Yes, we're stuck with Hillary: But we don't need an Elizabeth Warren-esque savior for a battle of ideas

Republicans will have a real debate over ideas heading into 2016. Progressives won't -- unless we build a movement

By Bill Curry
Published February 8, 2015 12:00PM (EST)
  (Reuters/Carlo Allegri/Photo montage by Salon)
(Reuters/Carlo Allegri/Photo montage by Salon)

Take a moment to ponder our major parties at the dawn of the 2016 presidential election. The GOP race is as crazy and crowded as a Black Friday at Wal-Mart, while the Democrats’ contest is, to quote Leonard Cohen, as dead as heaven on a Saturday night. It’s only partly due to their very different circumstances.

Hillary Clinton’s lead within her party bests that of any non-incumbent since Dwight Eisenhower, and maybe ever. Her Democratic support tops off at over 60 percent; her toughest opponents barely crack double digits. In a Fox News poll, Jeb Bush squeaks past Rand Paul by 15 percent to 13 percent.

If Hillary’s crowned, too bad for her. She’s caked in rust. She botched last year’s rollout of her latest memoir, as when she told Diane Sawyer she and Bill left the White House “dead broke.” When Jon Stewart asked her how she’d fix foreign policy she replied, “We have not been telling our story... we did a much better job back in the Cold War.” Translation: a little programming upgrade for Radio Free Europe and we’re fine. By the end she’d made history: the first candidate ever to lose a book tour.

The difference between the parties goes way beyond the relative size and strength of their fields. Republicans are now in their fourth decade of an often bitter and very public war over ideas. It’s led by think tanks and wealthy funders—yes, the Kochs—but lately two leading presidential candidates, Bush and Paul, have been in the thick of the fight.

Democrats don’t engage in that kind of public debate, not even after a public whipping. Their think tanks are fewer in number and not nearly as well-funded. Those they have enjoy less status within their party and less access to its leaders, who’d rather spend their time and money kibitzing with pollsters and media consultants about "message."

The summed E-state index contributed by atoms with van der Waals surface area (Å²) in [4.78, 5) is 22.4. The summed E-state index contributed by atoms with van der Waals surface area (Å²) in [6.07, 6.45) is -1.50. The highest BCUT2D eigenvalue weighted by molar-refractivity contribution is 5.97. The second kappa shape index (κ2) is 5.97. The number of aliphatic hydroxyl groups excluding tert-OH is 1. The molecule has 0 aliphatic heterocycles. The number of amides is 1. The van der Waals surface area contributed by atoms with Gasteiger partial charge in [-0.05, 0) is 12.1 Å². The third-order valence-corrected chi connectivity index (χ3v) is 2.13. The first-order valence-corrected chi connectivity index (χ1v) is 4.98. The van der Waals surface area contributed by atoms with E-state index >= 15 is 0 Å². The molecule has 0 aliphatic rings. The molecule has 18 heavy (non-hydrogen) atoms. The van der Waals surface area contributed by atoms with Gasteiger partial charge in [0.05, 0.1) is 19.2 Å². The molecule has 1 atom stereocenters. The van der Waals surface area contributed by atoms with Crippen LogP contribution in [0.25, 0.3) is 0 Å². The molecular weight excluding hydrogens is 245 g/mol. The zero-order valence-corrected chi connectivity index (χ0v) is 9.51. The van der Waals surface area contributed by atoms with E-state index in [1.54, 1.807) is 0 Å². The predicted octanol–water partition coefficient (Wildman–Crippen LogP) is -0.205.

It’s what Hillary’s doing now. Her advisers think by laying low she avoids risk, but it leaves a poor impression. While Jeb Bush appears focused on America’s future, she seems focused on her future. It may not be fair to her but it’s fair comment on the two parties’ very different styles. Yes, Republicans have more rich guys and probably pay their pollsters more money, but they also have real debates. One may ask why Democrats don’t, or if they ever will.

The first question’s easy. Democrats don’t debate policy because they can’t. They can’t because they tell their donors one thing and their base another. This divides policy from message. It’s a situation rich with irony: To pay for populist-themed ads they mortgage themselves to the status quo. Needless to say, when they divvy up the spoils, the donors get policy and the base gets message.

Democrats hate to hear it, but that’s how it went down in 2008. Obama ran on cleaning up Washington and Wall Street, rescuing homeowners, raising the minimum wage and passing a public option. We know what happened next.  The homeowners got the ax. The minimum wage, the public option and the ethics reforms got shelved. Wall Street got a get-out-of-jail-free card.

Obama's defenders say he wanted to do right but Republicans blocked him. I believe he had more leeway than he perhaps wisely let on. (If the public option dies, better the base blames the other side.) But even so, who’s to say if he chose out of preference or perceived necessity? No one has to, because the real problem isn’t him, it’s the system.

By "the system," I don’t mean the whole democracy. I mean the system Democrats regard as inevitable, but which they in fact choose: the system of big money and empty ads; of consultants tied to big business; of elites who manipulate rather than engage the base. It’s the world in which Hillary’s now sequestered and in which she, Obama and most top Democrats have spent their lives.

We can change the system but only if we admit two things. One is that it won’t change itself. The other is that we don’t need it; indeed, we are far better off without it. These are hard truths for insiders to swallow. But progressives are outsiders and many of them don’t believe this, either.

Listening to Obama's State of the Union, many liberals fell in love all over again. Hailed as a populist manifesto, it was a sharp turn for a guy who after six years of abuse still bleats on about bipartisanship. Some say the "liberating" midterm defeat changed Obama. I’d wager not, but it doesn’t matter. The system has to change and it barely even tries.

As Obama wrestles with Congress, Democratic candidates dial for dollars or hobnob with consultants. All give rousing populist speeches. Most then seek out quiet places where they can safely whisper to their donors. They’ve been at it so long it doesn’t feel like lying, but if cognitive dissonance were a fatal disease they’d all be dead by morning.

The advice Democrats get from consultants is killing them but they don’t know it. America needs broad reform to solve problems that affect us all. Consultants micro-target niche constituencies. It turns out you can’t sell big changes with mere slogans. Real reformers must marshal facts and apply logic to sway opinion. Political consultants are in a different line of work.

Progressives waiting for Democrats to change are dangerously deluded. It hurts to admit that their leaders are addicted to money and to the sense of emotional security consultants provide in lieu of insight -- and worse, they can't see it or change.